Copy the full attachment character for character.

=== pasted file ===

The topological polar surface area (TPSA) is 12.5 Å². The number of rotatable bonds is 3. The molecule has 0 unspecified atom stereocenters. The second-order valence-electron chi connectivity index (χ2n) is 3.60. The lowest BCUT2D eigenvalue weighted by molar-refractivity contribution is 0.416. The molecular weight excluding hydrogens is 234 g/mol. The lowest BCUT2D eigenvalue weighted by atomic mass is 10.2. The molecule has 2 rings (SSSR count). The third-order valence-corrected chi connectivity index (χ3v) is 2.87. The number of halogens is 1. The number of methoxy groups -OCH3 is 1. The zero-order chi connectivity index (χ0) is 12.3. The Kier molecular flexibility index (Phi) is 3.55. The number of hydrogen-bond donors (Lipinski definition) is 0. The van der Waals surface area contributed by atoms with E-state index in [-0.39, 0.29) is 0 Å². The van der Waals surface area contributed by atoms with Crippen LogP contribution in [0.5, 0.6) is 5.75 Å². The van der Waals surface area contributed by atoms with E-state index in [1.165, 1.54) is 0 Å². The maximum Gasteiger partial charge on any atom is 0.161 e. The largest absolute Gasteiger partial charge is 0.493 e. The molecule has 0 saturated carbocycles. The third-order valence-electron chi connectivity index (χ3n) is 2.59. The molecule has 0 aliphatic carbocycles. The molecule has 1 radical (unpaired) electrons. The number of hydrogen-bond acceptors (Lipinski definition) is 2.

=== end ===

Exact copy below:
The topological polar surface area (TPSA) is 12.5 Å². The number of rotatable bonds is 3. The molecule has 0 unspecified atom stereocenters. The second-order valence-electron chi connectivity index (χ2n) is 3.60. The lowest BCUT2D eigenvalue weighted by molar-refractivity contribution is 0.416. The molecular weight excluding hydrogens is 234 g/mol. The lowest BCUT2D eigenvalue weighted by atomic mass is 10.2. The molecule has 2 rings (SSSR count). The third-order valence-corrected chi connectivity index (χ3v) is 2.87. The number of halogens is 1. The number of methoxy groups -OCH3 is 1. The zero-order chi connectivity index (χ0) is 12.3. The Kier molecular flexibility index (Phi) is 3.55. The number of hydrogen-bond donors (Lipinski definition) is 0. The van der Waals surface area contributed by atoms with E-state index in [-0.39, 0.29) is 0 Å². The van der Waals surface area contributed by atoms with Crippen LogP contribution in [0.5, 0.6) is 5.75 Å². The van der Waals surface area contributed by atoms with E-state index in [1.165, 1.54) is 0 Å². The maximum Gasteiger partial charge on any atom is 0.161 e. The largest absolute Gasteiger partial charge is 0.493 e. The molecule has 0 saturated carbocycles. The third-order valence-electron chi connectivity index (χ3n) is 2.59. The molecule has 0 aliphatic carbocycles. The molecule has 1 radical (unpaired) electrons. The number of hydrogen-bond acceptors (Lipinski definition) is 2.